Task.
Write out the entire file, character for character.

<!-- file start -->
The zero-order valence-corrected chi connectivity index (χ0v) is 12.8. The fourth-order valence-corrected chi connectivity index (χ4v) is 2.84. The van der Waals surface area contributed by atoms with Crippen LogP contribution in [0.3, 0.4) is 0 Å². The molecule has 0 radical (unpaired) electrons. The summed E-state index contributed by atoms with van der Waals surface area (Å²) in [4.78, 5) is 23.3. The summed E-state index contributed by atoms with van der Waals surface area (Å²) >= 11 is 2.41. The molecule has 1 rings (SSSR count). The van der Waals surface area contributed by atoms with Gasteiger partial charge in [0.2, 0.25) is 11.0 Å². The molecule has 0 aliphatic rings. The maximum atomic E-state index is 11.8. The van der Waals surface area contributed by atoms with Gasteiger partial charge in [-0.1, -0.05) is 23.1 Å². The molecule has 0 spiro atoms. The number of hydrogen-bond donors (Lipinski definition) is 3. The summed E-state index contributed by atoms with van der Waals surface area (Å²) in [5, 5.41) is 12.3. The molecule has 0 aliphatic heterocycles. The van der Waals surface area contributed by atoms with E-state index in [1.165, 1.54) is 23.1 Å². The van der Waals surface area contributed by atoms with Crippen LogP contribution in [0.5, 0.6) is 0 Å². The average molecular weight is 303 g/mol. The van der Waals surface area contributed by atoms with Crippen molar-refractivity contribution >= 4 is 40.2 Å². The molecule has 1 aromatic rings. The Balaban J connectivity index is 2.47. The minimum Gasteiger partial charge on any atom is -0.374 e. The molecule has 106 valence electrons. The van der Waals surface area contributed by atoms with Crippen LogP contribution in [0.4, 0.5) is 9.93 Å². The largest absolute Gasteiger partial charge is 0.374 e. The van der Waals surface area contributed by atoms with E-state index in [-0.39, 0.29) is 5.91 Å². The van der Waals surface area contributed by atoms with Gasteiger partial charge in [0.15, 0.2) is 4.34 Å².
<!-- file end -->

The zero-order valence-corrected chi connectivity index (χ0v) is 12.8. The fourth-order valence-corrected chi connectivity index (χ4v) is 2.84. The van der Waals surface area contributed by atoms with Crippen LogP contribution in [0.3, 0.4) is 0 Å². The molecule has 0 radical (unpaired) electrons. The summed E-state index contributed by atoms with van der Waals surface area (Å²) in [4.78, 5) is 23.3. The summed E-state index contributed by atoms with van der Waals surface area (Å²) >= 11 is 2.41. The molecule has 1 rings (SSSR count). The van der Waals surface area contributed by atoms with Gasteiger partial charge in [0.2, 0.25) is 11.0 Å². The molecule has 0 aliphatic rings. The maximum atomic E-state index is 11.8. The van der Waals surface area contributed by atoms with Gasteiger partial charge in [-0.1, -0.05) is 23.1 Å². The molecule has 0 spiro atoms. The number of hydrogen-bond donors (Lipinski definition) is 3. The summed E-state index contributed by atoms with van der Waals surface area (Å²) in [5, 5.41) is 12.3. The molecule has 0 aliphatic heterocycles. The van der Waals surface area contributed by atoms with E-state index in [1.165, 1.54) is 23.1 Å². The van der Waals surface area contributed by atoms with Crippen LogP contribution in [0.5, 0.6) is 0 Å². The average molecular weight is 303 g/mol. The van der Waals surface area contributed by atoms with Crippen molar-refractivity contribution >= 4 is 40.2 Å². The molecule has 1 aromatic rings. The Balaban J connectivity index is 2.47. The minimum Gasteiger partial charge on any atom is -0.374 e. The molecule has 106 valence electrons. The van der Waals surface area contributed by atoms with Crippen LogP contribution in [0.4, 0.5) is 9.93 Å². The largest absolute Gasteiger partial charge is 0.374 e. The van der Waals surface area contributed by atoms with E-state index in [-0.39, 0.29) is 5.91 Å². The van der Waals surface area contributed by atoms with Gasteiger partial charge in [0.15, 0.2) is 4.34 Å².